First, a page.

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CRTA Publishes Thought Leadership Paper: Moving Beyond Principles

Addressing AI Operational Challenges

Date - February 1, 2022.

TORONTO, February 1, 2022 – The Canadian Regulatory Technology Association (CRTA) / Association canadienne de la technologie réglementaire (ACTR) today published a report entitled Moving Beyond Principles – Addressing AI Operational Challenges. It explores the current state of artificial intelligence and machine learning (AI/ML) adoption by examining how AI/ML is being used by financial institutions and the different governance approaches they are adopting to manage AI/ML risks. The paper delves into three challenges that organizations face when deploying AI/ML, bringing in perspectives of practitioners, academics, and technologists to share their experience, provide insights into current thinking, and offer practical guidance on how to deploy AI/ML effectively and safely.


Donna Bales, founder of the CRTA and lead author said: “The intent of this paper is to introduce some of the common implementation challenges and to identify best practices for controlling implementation risks through sound governance practices and tools. “She continued: “Recently, there has been a good convergence amongst regulated firms and regulatory bodies on AI risk themes and the value of principles to help manage these risks. However, the rate of which organizations are deploying AI/ML varies, and robust machine learning operations (MLOps) and testing tools are still quite nascent, resulting in variances between the frameworks and how they are assessed.” Adam Leon Smith, Chief Technology Officer at Dragonfly and one of the contributors to the paper commented: “Although the financial service industry has significant experience in managing model risk, the risks and controls needed for AI systems are fundamentally different. The regulatory drivers are also evolving from a focus on financial risk, to wider societal risks.”


The CRTA announced that, complementing publication of the white paper will be an invitation-only forum: Artificial Intelligence – A Road to Good Governance. The forum’s purpose is to bring together key stakeholders in the Canadian ecosystem so that they can collaboratively work together to identify best practices and collective approaches to strengthen AI governance, as well as address AI data challenges. Bales said: “Many financial service firms struggle to understand how AI should be managed and overseen by governance functions in key areas, such as operational resilience, data and model risk management. They recognize the need to strengthen culture and internal practices to support the safe use of AI.”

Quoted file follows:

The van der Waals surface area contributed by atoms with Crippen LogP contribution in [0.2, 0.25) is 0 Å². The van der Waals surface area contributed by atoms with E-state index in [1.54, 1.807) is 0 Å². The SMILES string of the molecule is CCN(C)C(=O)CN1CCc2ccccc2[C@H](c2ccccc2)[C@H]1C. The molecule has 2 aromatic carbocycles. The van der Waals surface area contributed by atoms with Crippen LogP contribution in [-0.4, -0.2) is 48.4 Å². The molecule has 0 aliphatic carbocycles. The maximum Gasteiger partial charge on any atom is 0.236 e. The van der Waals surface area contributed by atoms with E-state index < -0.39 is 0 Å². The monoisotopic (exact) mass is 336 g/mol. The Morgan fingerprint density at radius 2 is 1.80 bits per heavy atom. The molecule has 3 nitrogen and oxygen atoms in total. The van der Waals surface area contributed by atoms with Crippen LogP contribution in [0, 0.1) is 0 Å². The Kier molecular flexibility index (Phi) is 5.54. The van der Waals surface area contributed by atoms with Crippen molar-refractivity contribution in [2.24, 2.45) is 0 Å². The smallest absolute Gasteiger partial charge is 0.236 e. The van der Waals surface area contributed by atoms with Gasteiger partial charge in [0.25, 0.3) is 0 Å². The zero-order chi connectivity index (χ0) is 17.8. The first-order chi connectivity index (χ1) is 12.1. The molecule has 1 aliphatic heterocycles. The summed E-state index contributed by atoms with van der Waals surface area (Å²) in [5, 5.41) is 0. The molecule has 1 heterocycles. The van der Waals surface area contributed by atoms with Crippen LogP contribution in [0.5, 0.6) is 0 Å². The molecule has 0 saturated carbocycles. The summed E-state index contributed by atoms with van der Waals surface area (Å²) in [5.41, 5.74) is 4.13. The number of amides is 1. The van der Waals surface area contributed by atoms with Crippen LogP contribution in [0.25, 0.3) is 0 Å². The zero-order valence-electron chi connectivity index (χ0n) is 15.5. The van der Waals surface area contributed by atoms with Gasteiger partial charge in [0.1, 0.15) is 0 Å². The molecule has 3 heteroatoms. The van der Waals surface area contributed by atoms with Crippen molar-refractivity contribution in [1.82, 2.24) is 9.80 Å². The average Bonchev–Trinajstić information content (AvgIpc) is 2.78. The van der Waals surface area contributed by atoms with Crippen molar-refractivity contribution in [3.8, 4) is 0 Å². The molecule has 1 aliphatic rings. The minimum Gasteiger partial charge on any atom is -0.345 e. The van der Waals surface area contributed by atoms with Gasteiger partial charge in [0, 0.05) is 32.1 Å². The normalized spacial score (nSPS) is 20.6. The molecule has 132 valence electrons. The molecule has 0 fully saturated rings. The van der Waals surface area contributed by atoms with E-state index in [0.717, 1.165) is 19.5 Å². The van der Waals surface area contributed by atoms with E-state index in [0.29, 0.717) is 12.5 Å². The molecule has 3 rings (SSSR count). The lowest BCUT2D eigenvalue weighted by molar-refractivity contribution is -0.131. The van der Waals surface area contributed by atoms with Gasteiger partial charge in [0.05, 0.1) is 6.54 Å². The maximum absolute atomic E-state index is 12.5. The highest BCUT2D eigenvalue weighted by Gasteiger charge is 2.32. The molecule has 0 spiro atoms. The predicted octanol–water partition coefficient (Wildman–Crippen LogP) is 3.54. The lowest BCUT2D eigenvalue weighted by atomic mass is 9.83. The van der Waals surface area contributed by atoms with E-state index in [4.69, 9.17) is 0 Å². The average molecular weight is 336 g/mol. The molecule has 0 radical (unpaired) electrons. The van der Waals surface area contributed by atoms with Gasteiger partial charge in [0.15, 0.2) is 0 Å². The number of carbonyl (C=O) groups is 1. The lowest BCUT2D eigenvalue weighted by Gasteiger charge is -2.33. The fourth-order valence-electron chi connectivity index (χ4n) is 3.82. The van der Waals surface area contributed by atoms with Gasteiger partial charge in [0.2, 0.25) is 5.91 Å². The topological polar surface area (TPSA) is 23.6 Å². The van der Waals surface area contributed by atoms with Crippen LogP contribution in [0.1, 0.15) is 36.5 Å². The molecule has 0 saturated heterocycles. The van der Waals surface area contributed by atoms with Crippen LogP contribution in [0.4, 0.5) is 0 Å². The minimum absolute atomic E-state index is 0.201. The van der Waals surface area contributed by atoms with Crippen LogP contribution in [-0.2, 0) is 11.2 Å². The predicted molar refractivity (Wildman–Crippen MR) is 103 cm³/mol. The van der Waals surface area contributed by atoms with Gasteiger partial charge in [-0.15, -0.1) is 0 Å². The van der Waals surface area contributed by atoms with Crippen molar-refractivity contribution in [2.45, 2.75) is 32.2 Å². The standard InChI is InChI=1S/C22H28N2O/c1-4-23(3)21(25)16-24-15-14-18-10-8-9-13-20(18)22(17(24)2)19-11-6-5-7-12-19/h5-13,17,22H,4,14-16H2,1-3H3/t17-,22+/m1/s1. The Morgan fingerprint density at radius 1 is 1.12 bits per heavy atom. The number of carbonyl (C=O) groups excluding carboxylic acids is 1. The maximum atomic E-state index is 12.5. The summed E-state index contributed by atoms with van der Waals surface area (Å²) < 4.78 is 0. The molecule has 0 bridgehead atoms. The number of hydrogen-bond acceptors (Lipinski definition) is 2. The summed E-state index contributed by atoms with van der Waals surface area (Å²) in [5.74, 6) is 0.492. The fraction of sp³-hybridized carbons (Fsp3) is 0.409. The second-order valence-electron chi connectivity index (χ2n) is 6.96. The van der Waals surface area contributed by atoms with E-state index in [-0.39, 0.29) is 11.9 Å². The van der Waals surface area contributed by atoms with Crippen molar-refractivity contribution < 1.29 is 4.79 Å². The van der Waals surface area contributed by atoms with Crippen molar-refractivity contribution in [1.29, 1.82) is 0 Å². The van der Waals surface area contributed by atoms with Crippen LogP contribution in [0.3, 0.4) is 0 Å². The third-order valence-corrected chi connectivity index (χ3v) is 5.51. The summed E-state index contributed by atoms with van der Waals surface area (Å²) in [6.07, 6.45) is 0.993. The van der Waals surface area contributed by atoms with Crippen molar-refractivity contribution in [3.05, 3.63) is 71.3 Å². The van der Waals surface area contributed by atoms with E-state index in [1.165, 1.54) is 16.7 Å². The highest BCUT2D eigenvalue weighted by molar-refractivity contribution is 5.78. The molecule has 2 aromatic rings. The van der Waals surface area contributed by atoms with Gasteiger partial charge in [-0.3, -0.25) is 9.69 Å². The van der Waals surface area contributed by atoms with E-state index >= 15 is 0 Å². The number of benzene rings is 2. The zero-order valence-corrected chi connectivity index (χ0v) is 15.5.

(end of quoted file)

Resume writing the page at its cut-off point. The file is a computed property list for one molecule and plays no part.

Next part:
AI remains an important theme for CRTA members. As AI use evolves, the CRTA has a role to play both in improving understanding of best practices and MLops tools used to govern AI/ML and in enhancing commonality in the use of standards, definitions and certification methods.


The Canadian Regulatory Technology Association / Association canadienne de la technologie réglementaire


The Canadian Regulatory Technology Association is a not-for-profit organization focused on solving regulatory challenges through collaborative efforts among key RegTech stakeholders: regulated entities, technology vendors, regulatory bodies, government, and professional service providers. The goal is to facilitate dialogue, raise standards, and promote growth and innovation within the Canadian RegTech eco-system. The organization will endeavour to solve regulatory challenges through collaborative discussion and engagement in proof-of-concept initiatives.


For more information Donna Bales donna@canadianregtech.ca or Member Relations Lead: Paul Childerhose: Paul@canadianregtech.ca

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